On the other hand, shrimp is known to naturally contain high amounts of sodium, cholesterol and purines, elements that hold significant health risks pregnant women and anyone suffering from existing cardiovascular problems, a form of inflammatory arthritis called gout, diabetes or seafood allergy. It can also be contaminated with antibiotics from fish farms, preservatives from retailers, toxins, bacteria and heavy metals from the marine environment. Here are top 7 conditions and disorders that shrimp is bad for:
4) High blood pressure.
5) High cholesterol levels.
6) Water retention.
Why is shrimp bad for pregnant women? Some pregnant women develop preeclampsia and high blood pressure during pregnancy and foods high in sodium like shrimp are bad for them. Moreover, because 100 g of shrimp provides 150 to 200 mg of cholesterol, which is 50% to 75% of the RDI, eating too much can accentuate existing hypertension, weight gain and favor preeclampsia, gestational diabetes, type 2 diabetes following birth and other health problems. Lastly, shrimp can be a source of preservatives, antibiotics, hormones, bacteria, toxins and contaminants, all of which are bad for pregnancy and can endanger its evolution.
Why is shrimp bad for gout? Foods rich in purines like shrimp can favor, trigger or worsen gout, a form of inflammatory arthritis caused by the accumulation of uric acid crystals in joints. Purines are organic compounds found in ordinary foods which the body breaks down into uric acid. A high intake of such foods raises uric acid levels, favoring joint problems and gout over time. Seafood like sardines, mackerel, anchovies, oysters, scallops, mussels, crab and shrimp contain moderately high to high amounts of purines and are bad for gout (see more fish and shellfish benefits here). Below is a breathtaking video showing thousands of shrimp swimming in the sea, a beautiful sight that simply inspires.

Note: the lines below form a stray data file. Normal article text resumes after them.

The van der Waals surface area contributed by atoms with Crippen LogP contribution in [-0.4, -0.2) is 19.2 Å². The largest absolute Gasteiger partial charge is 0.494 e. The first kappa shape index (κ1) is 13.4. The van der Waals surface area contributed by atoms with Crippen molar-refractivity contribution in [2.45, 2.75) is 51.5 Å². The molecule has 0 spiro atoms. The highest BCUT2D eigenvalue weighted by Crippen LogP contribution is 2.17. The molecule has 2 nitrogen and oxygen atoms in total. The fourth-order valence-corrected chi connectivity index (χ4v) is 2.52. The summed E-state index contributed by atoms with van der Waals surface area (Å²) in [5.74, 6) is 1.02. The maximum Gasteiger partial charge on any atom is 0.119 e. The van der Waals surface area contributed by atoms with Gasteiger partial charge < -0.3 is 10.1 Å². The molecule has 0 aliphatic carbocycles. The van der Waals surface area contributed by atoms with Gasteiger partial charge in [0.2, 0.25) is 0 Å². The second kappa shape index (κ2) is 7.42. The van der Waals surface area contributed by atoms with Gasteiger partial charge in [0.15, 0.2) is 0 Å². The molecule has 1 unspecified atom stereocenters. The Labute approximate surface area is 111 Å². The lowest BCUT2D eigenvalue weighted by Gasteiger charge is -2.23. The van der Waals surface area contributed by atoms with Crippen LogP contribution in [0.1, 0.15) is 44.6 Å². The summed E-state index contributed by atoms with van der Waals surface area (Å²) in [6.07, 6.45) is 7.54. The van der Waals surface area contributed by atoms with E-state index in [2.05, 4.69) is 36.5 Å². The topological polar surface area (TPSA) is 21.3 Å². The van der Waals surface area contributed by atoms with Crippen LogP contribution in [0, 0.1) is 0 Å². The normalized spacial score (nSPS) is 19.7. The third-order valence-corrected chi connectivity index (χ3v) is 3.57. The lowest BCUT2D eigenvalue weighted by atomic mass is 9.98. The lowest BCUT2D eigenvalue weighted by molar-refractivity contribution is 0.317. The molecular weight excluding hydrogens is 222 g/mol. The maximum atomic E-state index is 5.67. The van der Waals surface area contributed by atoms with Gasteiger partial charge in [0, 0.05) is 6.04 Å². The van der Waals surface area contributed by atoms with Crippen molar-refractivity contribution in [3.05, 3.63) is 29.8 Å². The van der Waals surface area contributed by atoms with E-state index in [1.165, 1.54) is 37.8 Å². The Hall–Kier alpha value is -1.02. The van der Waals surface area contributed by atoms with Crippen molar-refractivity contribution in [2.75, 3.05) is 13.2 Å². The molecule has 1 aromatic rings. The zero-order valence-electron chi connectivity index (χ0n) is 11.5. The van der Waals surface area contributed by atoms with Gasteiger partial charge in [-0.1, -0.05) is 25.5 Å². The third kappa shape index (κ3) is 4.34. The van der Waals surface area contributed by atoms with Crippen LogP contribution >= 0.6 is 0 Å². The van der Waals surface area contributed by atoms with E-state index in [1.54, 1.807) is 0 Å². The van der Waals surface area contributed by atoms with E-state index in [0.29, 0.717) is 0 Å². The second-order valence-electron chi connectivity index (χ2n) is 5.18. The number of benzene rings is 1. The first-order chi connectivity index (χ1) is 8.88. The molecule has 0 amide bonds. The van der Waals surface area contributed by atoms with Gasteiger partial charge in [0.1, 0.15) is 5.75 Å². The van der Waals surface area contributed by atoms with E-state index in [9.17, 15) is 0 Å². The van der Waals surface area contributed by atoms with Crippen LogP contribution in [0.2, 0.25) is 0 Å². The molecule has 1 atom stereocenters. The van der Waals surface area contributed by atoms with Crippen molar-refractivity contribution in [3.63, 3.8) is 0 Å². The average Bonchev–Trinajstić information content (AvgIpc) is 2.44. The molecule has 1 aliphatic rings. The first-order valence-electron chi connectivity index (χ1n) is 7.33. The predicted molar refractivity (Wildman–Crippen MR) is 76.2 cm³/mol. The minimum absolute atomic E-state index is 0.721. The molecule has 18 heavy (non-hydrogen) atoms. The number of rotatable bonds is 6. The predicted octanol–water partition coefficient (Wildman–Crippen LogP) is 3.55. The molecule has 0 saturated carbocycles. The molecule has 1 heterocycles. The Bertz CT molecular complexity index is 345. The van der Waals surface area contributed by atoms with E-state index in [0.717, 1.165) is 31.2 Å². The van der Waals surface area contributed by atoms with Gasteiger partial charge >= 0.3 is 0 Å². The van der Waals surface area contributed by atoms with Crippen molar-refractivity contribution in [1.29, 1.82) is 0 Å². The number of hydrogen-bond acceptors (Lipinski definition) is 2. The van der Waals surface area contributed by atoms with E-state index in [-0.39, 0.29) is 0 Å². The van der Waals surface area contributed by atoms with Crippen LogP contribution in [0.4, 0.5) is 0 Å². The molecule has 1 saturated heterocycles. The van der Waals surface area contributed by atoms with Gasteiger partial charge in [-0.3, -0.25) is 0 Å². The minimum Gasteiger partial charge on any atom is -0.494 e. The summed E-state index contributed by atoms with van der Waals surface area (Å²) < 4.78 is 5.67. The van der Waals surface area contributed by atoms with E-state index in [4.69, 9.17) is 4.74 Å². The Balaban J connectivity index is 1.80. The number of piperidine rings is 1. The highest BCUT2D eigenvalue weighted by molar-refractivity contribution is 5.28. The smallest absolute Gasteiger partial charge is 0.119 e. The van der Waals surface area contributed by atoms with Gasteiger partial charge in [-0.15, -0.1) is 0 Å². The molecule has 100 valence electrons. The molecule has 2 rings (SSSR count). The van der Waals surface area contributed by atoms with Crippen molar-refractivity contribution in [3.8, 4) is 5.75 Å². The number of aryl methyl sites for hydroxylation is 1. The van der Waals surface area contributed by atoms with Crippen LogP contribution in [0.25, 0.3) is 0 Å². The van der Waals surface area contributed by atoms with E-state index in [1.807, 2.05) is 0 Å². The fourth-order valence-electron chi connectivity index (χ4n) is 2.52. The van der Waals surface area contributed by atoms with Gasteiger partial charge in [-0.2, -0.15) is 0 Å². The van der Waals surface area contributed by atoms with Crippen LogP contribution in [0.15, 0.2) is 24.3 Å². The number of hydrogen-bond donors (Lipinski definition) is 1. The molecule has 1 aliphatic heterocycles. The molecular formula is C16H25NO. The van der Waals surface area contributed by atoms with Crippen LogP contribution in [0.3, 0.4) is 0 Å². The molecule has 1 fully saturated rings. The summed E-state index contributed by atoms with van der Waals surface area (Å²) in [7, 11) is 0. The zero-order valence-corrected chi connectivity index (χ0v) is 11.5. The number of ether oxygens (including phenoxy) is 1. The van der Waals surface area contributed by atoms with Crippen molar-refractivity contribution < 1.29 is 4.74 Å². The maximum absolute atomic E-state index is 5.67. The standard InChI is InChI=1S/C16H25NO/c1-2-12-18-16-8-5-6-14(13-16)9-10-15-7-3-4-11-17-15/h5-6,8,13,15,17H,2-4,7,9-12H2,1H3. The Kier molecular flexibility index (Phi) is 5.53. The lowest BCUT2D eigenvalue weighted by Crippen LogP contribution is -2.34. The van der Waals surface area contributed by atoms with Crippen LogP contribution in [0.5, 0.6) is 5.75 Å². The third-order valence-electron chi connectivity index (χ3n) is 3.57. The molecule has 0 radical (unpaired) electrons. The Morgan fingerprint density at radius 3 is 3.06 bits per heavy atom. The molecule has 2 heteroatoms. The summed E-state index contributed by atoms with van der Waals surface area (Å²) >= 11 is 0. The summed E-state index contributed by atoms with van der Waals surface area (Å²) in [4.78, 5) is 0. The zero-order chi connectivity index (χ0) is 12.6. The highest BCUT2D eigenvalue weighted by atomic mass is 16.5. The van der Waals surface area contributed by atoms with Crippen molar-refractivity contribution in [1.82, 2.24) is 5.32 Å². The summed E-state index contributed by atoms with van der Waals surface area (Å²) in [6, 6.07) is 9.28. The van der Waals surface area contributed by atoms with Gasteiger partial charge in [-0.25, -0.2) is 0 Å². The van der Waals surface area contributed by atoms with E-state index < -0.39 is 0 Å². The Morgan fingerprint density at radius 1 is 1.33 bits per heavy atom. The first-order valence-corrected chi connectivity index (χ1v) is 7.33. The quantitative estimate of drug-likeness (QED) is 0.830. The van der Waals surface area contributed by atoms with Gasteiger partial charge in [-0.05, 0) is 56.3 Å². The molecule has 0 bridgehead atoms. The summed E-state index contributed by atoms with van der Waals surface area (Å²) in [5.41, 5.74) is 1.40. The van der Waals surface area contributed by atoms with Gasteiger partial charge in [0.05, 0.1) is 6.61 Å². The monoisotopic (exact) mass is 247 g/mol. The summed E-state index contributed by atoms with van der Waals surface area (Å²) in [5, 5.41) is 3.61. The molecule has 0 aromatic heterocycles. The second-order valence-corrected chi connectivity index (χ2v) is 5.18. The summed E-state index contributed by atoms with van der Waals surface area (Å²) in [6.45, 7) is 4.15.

How is shrimp bad for diabetes, hypertension, water retention and high cholesterol? Because it is rich in cholesterol, eating too much shrimp can contribute to weight gain, obesity and diabetes over time. Studies correlate an increased intake of shellfish in general with higher risks of diabetes (Association Between Type of Dietary Fish and Seafood Intake and the Risk of Incident Type 2 Diabetes).
Cholesterol from seemingly healthy foods can raise LDL cholesterol in the blood, deposit on artery walls and form plaques, restricting blood flow and causing high blood pressure. Moreover, the high sodium content of shrimp favors high blood pressure both as an independent condition and as a symptom of diabetes. Too much sodium in your diet is also the main cause of water retention and its most common symptoms, swollen feet, ankles and legs.
How does eating shrimp cause gallstones? Gallstones are cholesterol-based pebble-like formations that occur in the gallbladder or common bile duct. Eating foods rich in cholesterol like shrimp or, even worse, cooking such foods in fats like butter increases the amount of cholesterol the liver processes and, along with this, the risk of developing gallbladder stones. Anyone suffering from obesity, high cholesterol levels in the blood or diabetes may have an increased risk of gallstones.
So is shrimp good or bad for you? What makes shrimp good for your is its high protein content and good nutritional value. Only 100 g of shrimp provides 40% of your protein intake for an entire day as well as important amounts of healthy Omega-3 fatty acids, iodine, selenium, phosphorus and cholesterol for brain, bone, heart and thyroid health. At the same time, it is a source of contaminants such as toxins, bacteria like E. coli or Salmonella, antibiotics and aluminum, as well as a food rich in purines and sodium, meaning it is bad for those with poor immunity, young children, pregnant women and diabetes, hypertension and gout sufferers.